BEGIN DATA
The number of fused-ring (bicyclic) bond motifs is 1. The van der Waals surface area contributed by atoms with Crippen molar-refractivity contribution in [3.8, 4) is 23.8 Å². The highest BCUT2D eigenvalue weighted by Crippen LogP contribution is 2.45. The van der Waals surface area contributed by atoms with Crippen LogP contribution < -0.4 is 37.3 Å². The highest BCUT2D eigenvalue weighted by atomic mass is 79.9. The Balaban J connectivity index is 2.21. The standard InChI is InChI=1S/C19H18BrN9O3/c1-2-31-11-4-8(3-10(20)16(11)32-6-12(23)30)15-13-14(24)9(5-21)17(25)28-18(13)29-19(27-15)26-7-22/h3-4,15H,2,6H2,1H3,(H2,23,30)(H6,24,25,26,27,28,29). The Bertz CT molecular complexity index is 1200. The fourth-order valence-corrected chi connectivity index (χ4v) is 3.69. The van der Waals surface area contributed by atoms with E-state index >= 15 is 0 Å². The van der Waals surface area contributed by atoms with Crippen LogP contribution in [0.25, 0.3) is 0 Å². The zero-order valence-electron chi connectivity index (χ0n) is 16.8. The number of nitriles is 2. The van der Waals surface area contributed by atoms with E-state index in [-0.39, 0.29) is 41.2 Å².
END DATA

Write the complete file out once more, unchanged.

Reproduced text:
The number of fused-ring (bicyclic) bond motifs is 1. The van der Waals surface area contributed by atoms with Crippen molar-refractivity contribution in [3.8, 4) is 23.8 Å². The highest BCUT2D eigenvalue weighted by Crippen LogP contribution is 2.45. The van der Waals surface area contributed by atoms with Crippen LogP contribution < -0.4 is 37.3 Å². The highest BCUT2D eigenvalue weighted by atomic mass is 79.9. The Balaban J connectivity index is 2.21. The standard InChI is InChI=1S/C19H18BrN9O3/c1-2-31-11-4-8(3-10(20)16(11)32-6-12(23)30)15-13-14(24)9(5-21)17(25)28-18(13)29-19(27-15)26-7-22/h3-4,15H,2,6H2,1H3,(H2,23,30)(H6,24,25,26,27,28,29). The Bertz CT molecular complexity index is 1200. The fourth-order valence-corrected chi connectivity index (χ4v) is 3.69. The van der Waals surface area contributed by atoms with E-state index >= 15 is 0 Å². The van der Waals surface area contributed by atoms with Crippen LogP contribution in [0.25, 0.3) is 0 Å². The zero-order valence-electron chi connectivity index (χ0n) is 16.8. The number of nitriles is 2. The van der Waals surface area contributed by atoms with E-state index in [-0.39, 0.29) is 41.2 Å².